The annual saga


Tue, Jul 16, 2019

Incessant downpours since last week across the country and especially in the Eastern Himalayas, which includes Sikkim and North Bengal has brought normal lives in these parts to a complete standstill.
Even as Sikkim faces the brunt of incessant rains in the last few days, especially in North and East Sikkim, it is ironically a repeat of every year when we are totally thrown off-guard and held at nature’s mercy. Several landslides across the State have left a majority of vital roads totally blocked, mobile and electricity services severely affected. Soon, there are good chances of water supply lines being snapped, leading to acute drinking water supply crisis in many areas. Drains have already started to overflow and rivers are in spat.  We are already looking at major road blocks, especially along the crucial National Highway 10 due to landslides. The 32 Number slide zone is already a major trouble-spot and the Rangpo-Siliguri stretch is also in a precarious condition. North Bengal rain fury continues to lash the region with besides the Teesta, rivers like the Jaldhaka, Torsha, Kaljani and Mansai swelling to above the danger mark in most places. In the days to come, if the rains do not let up anytime soon, we may be looking at a full-blown crisis.
This brings us to the larger picture across the country. Incessant monsoon rains have lashed across India, leaving several states fighting to contain the flood fury that has affected thousands and killed hundreds. The flood situation remains particularly dire in Assam, Odisha, West Bengal and Jharkhand which are the worst-hit in the recent floods.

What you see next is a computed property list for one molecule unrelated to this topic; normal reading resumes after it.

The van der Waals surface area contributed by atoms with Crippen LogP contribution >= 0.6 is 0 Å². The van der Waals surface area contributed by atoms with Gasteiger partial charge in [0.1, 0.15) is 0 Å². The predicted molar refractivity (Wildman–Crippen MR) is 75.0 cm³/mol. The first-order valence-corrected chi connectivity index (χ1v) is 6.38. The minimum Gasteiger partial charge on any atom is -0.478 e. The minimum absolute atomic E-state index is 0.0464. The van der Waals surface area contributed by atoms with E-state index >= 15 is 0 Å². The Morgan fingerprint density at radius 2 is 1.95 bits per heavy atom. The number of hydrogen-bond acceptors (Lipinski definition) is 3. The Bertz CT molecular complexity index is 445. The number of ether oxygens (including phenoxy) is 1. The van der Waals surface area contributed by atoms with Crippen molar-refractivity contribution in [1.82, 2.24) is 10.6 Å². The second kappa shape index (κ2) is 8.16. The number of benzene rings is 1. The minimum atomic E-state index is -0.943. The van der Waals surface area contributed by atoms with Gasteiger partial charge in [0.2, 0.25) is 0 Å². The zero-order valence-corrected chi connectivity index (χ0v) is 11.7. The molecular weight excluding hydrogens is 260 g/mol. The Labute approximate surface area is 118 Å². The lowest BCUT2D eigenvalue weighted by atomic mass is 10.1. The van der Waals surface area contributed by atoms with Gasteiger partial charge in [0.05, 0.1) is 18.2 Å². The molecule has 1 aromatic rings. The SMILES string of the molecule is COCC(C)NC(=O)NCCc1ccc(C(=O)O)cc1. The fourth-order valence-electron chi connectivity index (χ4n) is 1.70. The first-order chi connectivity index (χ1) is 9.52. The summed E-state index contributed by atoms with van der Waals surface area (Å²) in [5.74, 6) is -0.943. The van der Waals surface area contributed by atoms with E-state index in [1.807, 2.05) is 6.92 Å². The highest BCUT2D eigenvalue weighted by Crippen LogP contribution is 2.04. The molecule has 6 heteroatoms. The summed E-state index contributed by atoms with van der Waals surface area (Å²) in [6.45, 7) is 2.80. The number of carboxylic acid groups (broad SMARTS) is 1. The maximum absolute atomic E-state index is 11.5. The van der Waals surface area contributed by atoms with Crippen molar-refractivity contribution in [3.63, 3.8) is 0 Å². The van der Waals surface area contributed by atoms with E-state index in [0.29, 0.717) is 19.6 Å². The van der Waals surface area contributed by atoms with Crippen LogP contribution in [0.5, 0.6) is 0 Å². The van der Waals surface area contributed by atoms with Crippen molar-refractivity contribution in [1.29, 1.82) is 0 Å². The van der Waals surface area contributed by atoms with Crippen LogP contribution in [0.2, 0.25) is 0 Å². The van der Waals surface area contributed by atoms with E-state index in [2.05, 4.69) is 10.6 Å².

However, waterlogged streets with boats plying on them seem a lesser evil compared to potholes and open manholes, which are death traps set by civic authorities. It’s a yearly phenomenon across India flying in the face of state governments’ claims of monsoon preparedness. The lives of ordinary, taxpaying citizens are marked by helplessness as they negotiate death threats from giant craters and open drains, which refuse to go away despite a mounting death toll. To put the crisis in perspective: About 3,500 people had died in 2015 due to potholes, according to the road transport ministry. It’s easy to pass the buck by citing the reason of multiplicity of authorities in cities, but the real cause is corruption.
Road-laying in India, especially in metros, is a lucrative deal for contractors, engineers and elected representatives when palms are greased and silence is bought. Sadly, the call for punitive action against offenders now sounds like a well-worn cliché.
According to government’s official definition of smart city, “the purpose of Smart Cities Mission is to drive economic growth and improve the quality of life of people by enabling local area development and harnessing technology, especially technology that leads to Smart outcomes.”
The “core infrastructure elements” in a smart city include adequate water supply, assured electricity supply, sanitation, including solid waste management, efficient urban mobility and public transport. Most of these “elements” are maintained by municipal bodies. The present situation of municipal bodies in the country make it hard to believe that they can help realise these smart city objectives.
As mentioned in these columns time and again, the pattern is almost the same for each year-rains, landslides, water supply disruptions, major flooding in the towns due to faulty drainage systems and danger of spread of communicable diseases. And this year is not going to be any different. It all depends on our preparedness. Or the lack of it.
 


Area: 7096 Sq Km
Capital:Gangtok
Altitude: 5,840 ft
Population: 6.10 Lakhs
Topography: Hilly terrain elevation from 600 ft. to over 28,509 ft above sea level
Climate:
Summer: Max- 21°C ; Min – 13°C
Winter: Max -13°C ; Min – 0.48°C
Rainfall: 325 cm per annum
Language Spoken: Nepali, Bhutia, Lepcha, Tibetan, English, Hindi